Growth hormone receptor signalling pathways.
Reprinted from TRENDS in Endocrinology and Metabolism 12(6), J. Herrington and C. Carter-Su, Signaling pathways activated by the growth hormone receptor, 252-257, 2001, with permission from Elsevier, PMID: 11445442.
Growth hormone (GH) exerts its effect by binding to the extracellular domain of the GH receptor (GHR), where one molecule of GH binds two GHRs. The dimerised GHR then relays its signal by recruiting cytoplasmic tyrosine kinases, which phosphorylate tyrosine residues in the intracellular domain of GHR. Different tyrosine kinases can associate with the GHR, the predominant one being the JAK (Janus kinase) family of proteins, JAK2 in particular. The intracellular domain contains a proline-rich motif, termed ‘box 1’, that is required for the binding and activation of JAK2. The Src family of kinases can also phosphorylate the GHR, and can serve to direct multiple signals through different signalling pathways, thereby initiating different cellular effects.
The phosphotyrosine residues on both the GHR and JAK2 provide docking sites for a variety of signalling proteins that contain phosphotyrosine-binding motifs (such as SH2 domains). The GH-bound receptor induces JAK2 phosphorylation of the various target proteins, leading to different cellular responses. The signalling proteins that bind to GHR-JAK2 often form multi-protein complexes, which contain different enzymes, as well as adaptor molecules that act to mediate protein-protein interactions. Substrates for GHR-JAK2 activation include STATs (signal transducers and activators of transcription), SHCs (Src homology 2a collagen-related), IRSs (insulin receptor substrate), CEBPb (CCAAT/enhancer-binding protein b), CEBPg, CHOP (CEBP homologous protein), GCR (glucocorticoid receptor), EGFR (epidermal growth factor receptor), Elk-1, Grb-10 (adaptor protein), Sap-1a, Csk (carboxy-terminal Src kinase), ATF-2 (activating transcription factor), FAK (focal adhesion kinase), HNF1a (hepatocyte nuclear factor 1a), and HNF-4.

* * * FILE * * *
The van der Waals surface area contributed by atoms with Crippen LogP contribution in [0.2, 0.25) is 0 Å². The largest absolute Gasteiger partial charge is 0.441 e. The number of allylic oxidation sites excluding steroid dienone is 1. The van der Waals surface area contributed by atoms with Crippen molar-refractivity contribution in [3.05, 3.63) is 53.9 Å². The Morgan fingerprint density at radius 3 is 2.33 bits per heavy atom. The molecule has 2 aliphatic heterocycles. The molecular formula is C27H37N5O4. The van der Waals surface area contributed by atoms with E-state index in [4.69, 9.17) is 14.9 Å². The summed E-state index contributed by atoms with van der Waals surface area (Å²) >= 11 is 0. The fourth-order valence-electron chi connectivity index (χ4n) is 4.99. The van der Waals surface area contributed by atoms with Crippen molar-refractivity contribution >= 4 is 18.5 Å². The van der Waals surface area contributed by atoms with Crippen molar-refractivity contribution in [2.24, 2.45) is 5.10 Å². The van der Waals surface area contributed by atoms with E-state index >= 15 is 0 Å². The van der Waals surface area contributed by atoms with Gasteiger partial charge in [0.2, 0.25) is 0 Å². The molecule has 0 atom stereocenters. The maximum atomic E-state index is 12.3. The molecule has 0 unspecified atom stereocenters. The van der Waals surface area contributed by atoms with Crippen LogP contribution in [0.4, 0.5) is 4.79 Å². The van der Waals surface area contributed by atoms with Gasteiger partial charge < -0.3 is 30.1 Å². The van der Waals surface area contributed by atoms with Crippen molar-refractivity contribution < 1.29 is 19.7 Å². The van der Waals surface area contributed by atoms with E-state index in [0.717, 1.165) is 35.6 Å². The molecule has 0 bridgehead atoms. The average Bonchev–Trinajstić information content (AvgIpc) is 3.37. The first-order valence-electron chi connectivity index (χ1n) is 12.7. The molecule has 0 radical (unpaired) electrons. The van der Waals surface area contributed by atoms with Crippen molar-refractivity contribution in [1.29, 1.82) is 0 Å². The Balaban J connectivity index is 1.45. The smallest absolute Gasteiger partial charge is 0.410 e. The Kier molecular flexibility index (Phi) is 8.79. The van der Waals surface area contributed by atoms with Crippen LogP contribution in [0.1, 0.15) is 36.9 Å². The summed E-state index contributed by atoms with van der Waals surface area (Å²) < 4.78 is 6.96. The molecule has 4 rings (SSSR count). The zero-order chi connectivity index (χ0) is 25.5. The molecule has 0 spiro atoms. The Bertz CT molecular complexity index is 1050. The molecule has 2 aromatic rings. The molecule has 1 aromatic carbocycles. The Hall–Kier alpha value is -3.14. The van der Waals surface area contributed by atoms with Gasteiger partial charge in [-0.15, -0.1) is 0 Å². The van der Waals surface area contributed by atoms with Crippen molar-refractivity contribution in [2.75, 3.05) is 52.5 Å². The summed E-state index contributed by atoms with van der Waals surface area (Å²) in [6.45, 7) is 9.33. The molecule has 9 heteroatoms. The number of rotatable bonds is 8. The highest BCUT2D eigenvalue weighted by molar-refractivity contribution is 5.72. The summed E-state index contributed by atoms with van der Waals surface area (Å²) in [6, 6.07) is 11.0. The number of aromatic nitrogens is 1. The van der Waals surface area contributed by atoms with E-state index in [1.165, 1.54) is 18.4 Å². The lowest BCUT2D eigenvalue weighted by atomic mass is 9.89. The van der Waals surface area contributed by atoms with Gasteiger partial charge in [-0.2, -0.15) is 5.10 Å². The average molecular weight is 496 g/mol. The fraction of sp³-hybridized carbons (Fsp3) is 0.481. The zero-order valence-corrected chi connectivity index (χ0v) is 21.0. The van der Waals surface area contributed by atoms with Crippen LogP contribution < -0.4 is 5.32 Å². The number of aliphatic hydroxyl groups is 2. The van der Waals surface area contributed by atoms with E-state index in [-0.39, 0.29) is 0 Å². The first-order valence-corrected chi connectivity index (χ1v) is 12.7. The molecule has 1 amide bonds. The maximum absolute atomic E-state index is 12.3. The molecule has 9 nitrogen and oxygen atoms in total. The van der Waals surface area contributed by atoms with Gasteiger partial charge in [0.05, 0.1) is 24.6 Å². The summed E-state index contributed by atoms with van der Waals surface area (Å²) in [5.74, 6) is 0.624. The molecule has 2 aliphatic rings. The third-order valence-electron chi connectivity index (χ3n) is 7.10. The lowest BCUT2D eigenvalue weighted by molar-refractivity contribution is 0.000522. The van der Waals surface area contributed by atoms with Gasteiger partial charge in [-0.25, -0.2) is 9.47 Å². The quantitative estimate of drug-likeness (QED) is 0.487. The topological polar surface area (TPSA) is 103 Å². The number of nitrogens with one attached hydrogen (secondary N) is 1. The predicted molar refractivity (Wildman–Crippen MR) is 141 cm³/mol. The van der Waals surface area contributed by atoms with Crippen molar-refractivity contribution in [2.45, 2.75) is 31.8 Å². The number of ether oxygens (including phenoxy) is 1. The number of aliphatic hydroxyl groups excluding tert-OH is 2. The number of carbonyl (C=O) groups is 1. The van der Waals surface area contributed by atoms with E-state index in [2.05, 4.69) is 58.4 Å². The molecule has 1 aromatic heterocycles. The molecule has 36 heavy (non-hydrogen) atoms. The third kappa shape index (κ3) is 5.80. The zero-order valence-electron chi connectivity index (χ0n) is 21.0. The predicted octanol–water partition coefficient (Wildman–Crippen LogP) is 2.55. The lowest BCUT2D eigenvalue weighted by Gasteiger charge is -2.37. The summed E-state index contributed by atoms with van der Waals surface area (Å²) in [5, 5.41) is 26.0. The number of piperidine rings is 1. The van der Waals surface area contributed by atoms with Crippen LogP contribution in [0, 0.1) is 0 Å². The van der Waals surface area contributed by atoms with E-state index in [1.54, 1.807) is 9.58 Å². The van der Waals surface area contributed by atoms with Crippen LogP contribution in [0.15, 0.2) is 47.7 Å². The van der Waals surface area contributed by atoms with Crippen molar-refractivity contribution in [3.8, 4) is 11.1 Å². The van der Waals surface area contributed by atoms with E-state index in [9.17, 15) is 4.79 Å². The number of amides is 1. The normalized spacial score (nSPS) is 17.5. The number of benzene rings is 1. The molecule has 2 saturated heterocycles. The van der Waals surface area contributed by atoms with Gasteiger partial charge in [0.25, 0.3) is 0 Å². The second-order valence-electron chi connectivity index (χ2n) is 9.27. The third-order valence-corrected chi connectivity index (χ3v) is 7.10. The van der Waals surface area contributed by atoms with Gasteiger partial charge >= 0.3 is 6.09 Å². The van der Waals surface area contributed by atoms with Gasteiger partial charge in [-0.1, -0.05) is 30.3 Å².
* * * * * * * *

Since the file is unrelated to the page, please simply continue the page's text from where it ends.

The GHR-JAK2 activation of signalling molecules can result in different cellular responses, some of which involve the activation of transcription from target genes, while others involve metabolic changes. In the examples diagrammed above, GH-induced JAK2 activation of STAT or SHC leads to transcriptional activation, while the activation of IRS results in the induction of the insulin-like action of GH.
GH-stimulated responses can be inhibited through the action of different proteins, which keep GH activity in check in order to prevent unregulated growth. The GHR can be inhibited by SOCS (suppressors of cytokine signalling), which acts by binding to JAK proteins to suppress their kinase activity. Alternatively, GHR can be inhibited by different tyrosine phosphorylases, such as SHP (SH2 domain-containing protein tyrosine phosphatase) proteins, which dephosphorylate both the GHR and JAK2 to suppress signalling.